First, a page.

My friend took me to Viborana Serpentarium which made me very happy. The gentleman there has been working with reptiles for 45 years and is researching the effect of climate change on snakes in the area. He gave a nice presentation beforehand where he talked about how the lack of rainfall is affecting the lives and reproduction of certain snakes. Also how burning of the sugar cane fields ruins the livelihoods of boa constrictors because they live in armadillo tunnels. When they burn the fields, they either kill the ‘dillos or they move out so now the snakes have no food because the mice and rats are also gone. He is trying to educate people about the benefits that snakes can bring.
For example, this sweet little slug eating snake was being killed in a field where people were growing lettuce. The slugs were destroying the crops but little did the people know that this is a slug eating snake! So instead of using pesticides, they needed to stop killing the snakes. I had the opportunity to hang on to this little one most of the time. What’s interesting about it was its head looked as if it were a viper because of the typical diamond shape to it, but it wasn’t. It was so sweet…he said it never bites or is aggressive. Then he brought out an adorable cat eye snake. Check out those peepers!
They’re nocturnal and hunt sleeping lizards and insects. They’re very long and thin, often resembling a small branch so they sneak up on their prey (albeit easy to do when they’re asleep!). This one also had a bit of a triangle shape to its head but not as prominent as the slug eater. They are slightly venomous but have rear fangs and probably not do any harm to a person. These two got along just fine and as is the norm with me, calmed down on my shoulders after a while. I wanted to cuddle with them ALL DAY!! Ha!
I also got to take a closeup picture of a fairly large bushmaster in its enclosure although the pictures didn’t come out well due to the light. I did take a video of it though!
He brought out quite a few venomous snakes including this little jumping viper which is almost extinct due to habitat loss and climate change. He said this one was super skinny and he’s nursed it back to health. The good thing about this place is that he will release most of these back into the wild. He’s also hoping to breed some of the rare ones and put them out there too. That was good to know. You can watch a quick video of it here.
He also brought out the cute eyelash viper, named that because of the little scales above the eyes which resemble eyelashes. The mottled design on its skin was unbelievable. You’d never see this one in the wild!
We also got to see a baby Fer de lance which is one of the most deadly snakes around. It was sitting on top of a dead cecropia leaf and I didn’t even SEE it! He said they like high humidity so when these leaves die and fall to the ground, they curl up inside of them. So be very careful when in the jungle or wherever these trees may be as you could have a surprise if you kicked or stepped on one (if you didn’t kill it by doing that).
He showed me a fang of a bushmaster which can get up to 2 inches long. Yikes.
Oh, I also did a video on the two cuties around my neck for anyone interested located here. I mistakenly called it a cat eye viper…not sure where I was on that one…it is not a viper. Also, the slugs were in a patch of lettuce, not on the macadamia farm. The last creature to make an appearance was the cute red eyed tree frog! These guys seem to be the symbol of Costa Rica. I can’t say I’ve ever seen one in the wild so it was really cool to be able to take pictures and watch it for a while. They need high humidity and he said they would turn dark green when they were lacking that. So since we didn’t have much time with it, I took as many pictures as I could. You can see a video of it here walking on the leaf.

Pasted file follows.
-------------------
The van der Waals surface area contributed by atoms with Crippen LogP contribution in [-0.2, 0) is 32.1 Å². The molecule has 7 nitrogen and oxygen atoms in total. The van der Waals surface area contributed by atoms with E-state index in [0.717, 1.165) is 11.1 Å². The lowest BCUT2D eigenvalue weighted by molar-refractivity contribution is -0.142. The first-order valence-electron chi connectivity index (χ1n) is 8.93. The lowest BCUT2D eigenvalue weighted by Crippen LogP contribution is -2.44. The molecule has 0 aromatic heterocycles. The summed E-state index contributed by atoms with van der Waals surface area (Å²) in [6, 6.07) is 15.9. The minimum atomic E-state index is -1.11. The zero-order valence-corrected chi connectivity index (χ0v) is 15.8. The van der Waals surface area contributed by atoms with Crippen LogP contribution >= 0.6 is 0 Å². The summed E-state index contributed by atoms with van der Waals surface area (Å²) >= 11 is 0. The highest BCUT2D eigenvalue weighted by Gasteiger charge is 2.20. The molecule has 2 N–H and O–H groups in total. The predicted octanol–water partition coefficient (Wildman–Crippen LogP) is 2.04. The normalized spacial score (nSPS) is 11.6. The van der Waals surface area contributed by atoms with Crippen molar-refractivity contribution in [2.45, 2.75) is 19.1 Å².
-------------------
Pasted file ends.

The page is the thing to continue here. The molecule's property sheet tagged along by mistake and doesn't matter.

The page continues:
0 thoughts on “Ooooooo Snaaaakes!”
I love the snakes – always have, despite the snake fight I had in my kitchen when I foolish put only 1 earthworm in their terrarium. They each took an end and I thought one would swallow the other. The next thing I did was even more stupid – I did it again, figuring that one of the snakes had already eaten and wouldn’t want another worm…wrong. I finally learned that I needed to hold one snake while the other ate – problem solved. These snakes are very cute, but the frog is so beautiful. Thanks for these photos and all the info!
Ha! I did a similar thing with my snakes once. I had a Texas longnose and a garter in the same tank and I had bought a pinky rat, which was really quite large. I knew the garter wouldn’t eat it but when I came home, I noticed Boris (the longnose) was still normal size and Gar had eaten the rat! She looked SOOOOOOO uncomfortable and sat on the heat rock for over a week. I also learned to feed separately after that. Would’ve been interesting to know if they had fought over it.
I’m glad to say that I haven’t had problems feeding my snakes – mainly because I WOULDN”T HAVE ONE! Actually, I like them. But finding a rattle snake draped around the banister of my mother’s staircase, several water moccasins floating in our pool and then seeing a snake’s head poking out of the air conditioning vent – I’ve decided they don’t belong in houses – or anywhere near me. Last week I found a garter snake in my Mom’s kitchen – it was a sweetie – swept him up and put him in the front garden – hope he finds plenty of pinky rats to eat there (if such a thing lives in Texas). I might mention that my mother lived on Lake Travis which is “Snake City”. Snake lovers would love it there. What I fell in love with was the red eyed frog on your post – what a little beauty! And, yeah, I liked the slug eater a lot. You look great, Steph – hope you’re loving it there.
Awesome! You are in heaven.